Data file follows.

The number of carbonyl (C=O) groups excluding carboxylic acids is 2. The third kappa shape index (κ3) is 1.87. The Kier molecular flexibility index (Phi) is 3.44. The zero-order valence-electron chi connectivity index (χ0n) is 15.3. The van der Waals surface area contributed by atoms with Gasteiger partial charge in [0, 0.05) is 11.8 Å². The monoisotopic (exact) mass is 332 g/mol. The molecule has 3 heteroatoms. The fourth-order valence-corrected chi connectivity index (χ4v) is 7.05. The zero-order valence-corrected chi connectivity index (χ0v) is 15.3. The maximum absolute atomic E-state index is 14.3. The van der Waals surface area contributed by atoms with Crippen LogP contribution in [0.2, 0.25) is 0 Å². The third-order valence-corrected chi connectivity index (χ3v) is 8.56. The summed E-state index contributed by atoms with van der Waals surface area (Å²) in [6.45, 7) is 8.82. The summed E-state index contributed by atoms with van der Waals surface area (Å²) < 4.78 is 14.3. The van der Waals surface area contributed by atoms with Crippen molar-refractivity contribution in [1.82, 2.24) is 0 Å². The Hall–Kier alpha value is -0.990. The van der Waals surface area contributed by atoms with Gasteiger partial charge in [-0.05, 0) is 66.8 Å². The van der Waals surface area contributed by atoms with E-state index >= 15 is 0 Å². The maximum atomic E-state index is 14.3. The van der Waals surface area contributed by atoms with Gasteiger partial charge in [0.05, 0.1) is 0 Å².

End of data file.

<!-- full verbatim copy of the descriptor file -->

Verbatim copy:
The number of carbonyl (C=O) groups excluding carboxylic acids is 2. The third kappa shape index (κ3) is 1.87. The Kier molecular flexibility index (Phi) is 3.44. The zero-order valence-electron chi connectivity index (χ0n) is 15.3. The van der Waals surface area contributed by atoms with Gasteiger partial charge in [0, 0.05) is 11.8 Å². The monoisotopic (exact) mass is 332 g/mol. The molecule has 3 heteroatoms. The fourth-order valence-corrected chi connectivity index (χ4v) is 7.05. The zero-order valence-corrected chi connectivity index (χ0v) is 15.3. The maximum absolute atomic E-state index is 14.3. The van der Waals surface area contributed by atoms with Crippen LogP contribution in [0.2, 0.25) is 0 Å². The third-order valence-corrected chi connectivity index (χ3v) is 8.56. The summed E-state index contributed by atoms with van der Waals surface area (Å²) in [6.45, 7) is 8.82. The summed E-state index contributed by atoms with van der Waals surface area (Å²) < 4.78 is 14.3. The van der Waals surface area contributed by atoms with Crippen molar-refractivity contribution in [1.82, 2.24) is 0 Å². The Hall–Kier alpha value is -0.990. The van der Waals surface area contributed by atoms with Gasteiger partial charge in [-0.05, 0) is 66.8 Å². The van der Waals surface area contributed by atoms with E-state index >= 15 is 0 Å². The maximum atomic E-state index is 14.3. The van der Waals surface area contributed by atoms with Gasteiger partial charge in [0.05, 0.1) is 0 Å².